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“Black fungus” adds to India’s COVID-19 woes

India’s COVID-19 situation is bleak. Daily new cases, while lower than their record peaks of 400,000, are lingering in the mid-300,000 range. To add to the list of issues, hospitals are reporting cases of “black fungus” that are reaping their own death toll in the country.

Confirmed cases of COVID-19 concept. a covid-19 blood test tube with result of positive on yellow background the X has clipping path and can be removed. COVID-19 testing concept. Antibody tests concept. Image credit: 罗 宏志 / 123rf. COVID-19 cases now number at one million: concept. Testing illustration. Symptomatic COVID-19 illustration. Cases of COVID-19 in India concept. COVID-19 clusters concept.. new covid-19 variant mutant strain long covid. COVID-19 cases concept. Even after recovery from COVID-19, long-COVID symptoms may persist. Image credit: 罗 宏志 / 123rf. B.1.617 concept. black fungus
Even after recovery from COVID-19, long-COVID symptoms may persist. Image credit: 罗 宏志 / 123rf

As Health Issues India noted earlier this week, “India reported 403,000 new infections and 4,000 deaths on Sunday [May 9th], indicating that — though the country may have hit a plateau — its figures remain at a global high. Global new daily cases currently range between 700,000 and 900,000, indicating that India now accounts for around half of all global cases.”

The emergent black fungal infection, called mucormycosis, “is very serious, has a high mortality, and you need surgery and lots of drugs to get on top of it once it takes hold”, said Professor Peter Collignon, who sits on the World Health Organization’s (WHO) expert committee on antibiotic resistance and infectious diseases.

The infection is the result of exposure to mucor mould typically found in soil, plants, manure, and decaying fruits and vegetables. “It is ubiquitous and found in soil and air and even in the nose and mucus of healthy people,” said Dr Akshay Nair, a Mumbai-based eye surgeon.

The condition affects the sinuses (where it can cause damage to tissue in the nose or eyes), but can spread to both the lungs and brain — in these cases often proving fatal. The overall mortality rate for the condition is around fifty percent. However, in most people the presence of the fungus is little cause for concern.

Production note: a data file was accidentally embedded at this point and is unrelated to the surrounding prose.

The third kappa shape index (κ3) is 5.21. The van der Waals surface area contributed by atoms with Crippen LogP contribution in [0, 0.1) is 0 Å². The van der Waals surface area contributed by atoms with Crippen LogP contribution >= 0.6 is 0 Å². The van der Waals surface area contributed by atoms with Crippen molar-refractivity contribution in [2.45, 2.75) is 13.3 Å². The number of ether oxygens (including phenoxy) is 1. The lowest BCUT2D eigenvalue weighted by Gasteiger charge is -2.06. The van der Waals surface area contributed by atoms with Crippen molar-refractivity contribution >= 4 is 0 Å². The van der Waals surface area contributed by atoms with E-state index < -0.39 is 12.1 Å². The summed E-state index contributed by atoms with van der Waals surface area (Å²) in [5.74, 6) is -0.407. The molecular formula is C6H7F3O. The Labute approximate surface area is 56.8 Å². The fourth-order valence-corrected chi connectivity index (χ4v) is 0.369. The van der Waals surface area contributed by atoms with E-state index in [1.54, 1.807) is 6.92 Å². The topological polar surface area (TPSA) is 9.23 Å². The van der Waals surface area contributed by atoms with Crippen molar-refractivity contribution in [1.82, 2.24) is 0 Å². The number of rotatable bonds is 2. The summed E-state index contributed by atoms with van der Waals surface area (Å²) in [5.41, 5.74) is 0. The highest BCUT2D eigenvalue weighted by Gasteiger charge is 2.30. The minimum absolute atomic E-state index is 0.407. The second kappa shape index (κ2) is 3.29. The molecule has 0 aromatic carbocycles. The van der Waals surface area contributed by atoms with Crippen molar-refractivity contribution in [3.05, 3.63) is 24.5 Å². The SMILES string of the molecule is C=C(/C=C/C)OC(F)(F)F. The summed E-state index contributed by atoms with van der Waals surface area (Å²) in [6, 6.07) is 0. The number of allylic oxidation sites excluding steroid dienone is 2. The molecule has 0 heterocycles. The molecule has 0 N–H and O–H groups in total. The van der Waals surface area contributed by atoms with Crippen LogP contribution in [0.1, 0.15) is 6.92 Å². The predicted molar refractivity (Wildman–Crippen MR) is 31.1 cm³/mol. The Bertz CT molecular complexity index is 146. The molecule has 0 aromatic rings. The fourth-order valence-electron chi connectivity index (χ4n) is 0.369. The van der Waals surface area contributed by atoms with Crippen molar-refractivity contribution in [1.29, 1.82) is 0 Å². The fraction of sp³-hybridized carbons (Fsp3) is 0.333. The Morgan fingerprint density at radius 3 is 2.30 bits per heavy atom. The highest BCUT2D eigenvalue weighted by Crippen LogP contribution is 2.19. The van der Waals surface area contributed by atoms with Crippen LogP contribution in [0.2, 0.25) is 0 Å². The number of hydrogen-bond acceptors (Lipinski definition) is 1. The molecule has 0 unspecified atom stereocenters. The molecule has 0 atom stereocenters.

It has been determined that the use of steroids in COVID-19 patients may be the causative factor behind the sudden surge in deaths associated with the condition. These steroids help in relieving severe inflammation within the lungs of patients affected by COVID-19, thereby relieving symptoms. However, this reduces immune response as well as raises blood sugar. 

With the reduced immune response it becomes possible that the otherwise harmless fungus can begin to infect tissue and become a major issue, as has been seen in numerous cases across the country. Rajesh Tope, health minister of Maharashtra — currently the worst-hit state in India by COVID-19  — said the region could alone have as many as 2,000 cases of black fungus.

With the nation reeling to attempt to treat the tides of individuals suffering from severe COVID-19 infections amidst the second wave, many will find themselves on steroid treatments. Given the considerable burden placed on doctors and medical staff many of these individuals may be infected by the black fungus infection and not receive adequate medical treatment to be able to address the situation. As with many other issues faced during the COVID-19 pandemic, this has been worsened by a lack of staff and medical supplies.

India, in particular, given its high rate of diabetes is particularly prone to the condition. “Sugar feeds the fungus and then the fungus is stronger than [the] immune system that is trying to fight it off,” said Dr Rasa Kazlauskaite, an endocrinologist at Rush University Medical Center. This, coupled with the steroids and the COVID-19 infection, creates a perfect storm in which individuals face a deadly situation. Experts have, however, noted that diabetics in India should not opt to forego treatment with steroids, as this could place them in further danger from adverse effects from COVID-19.

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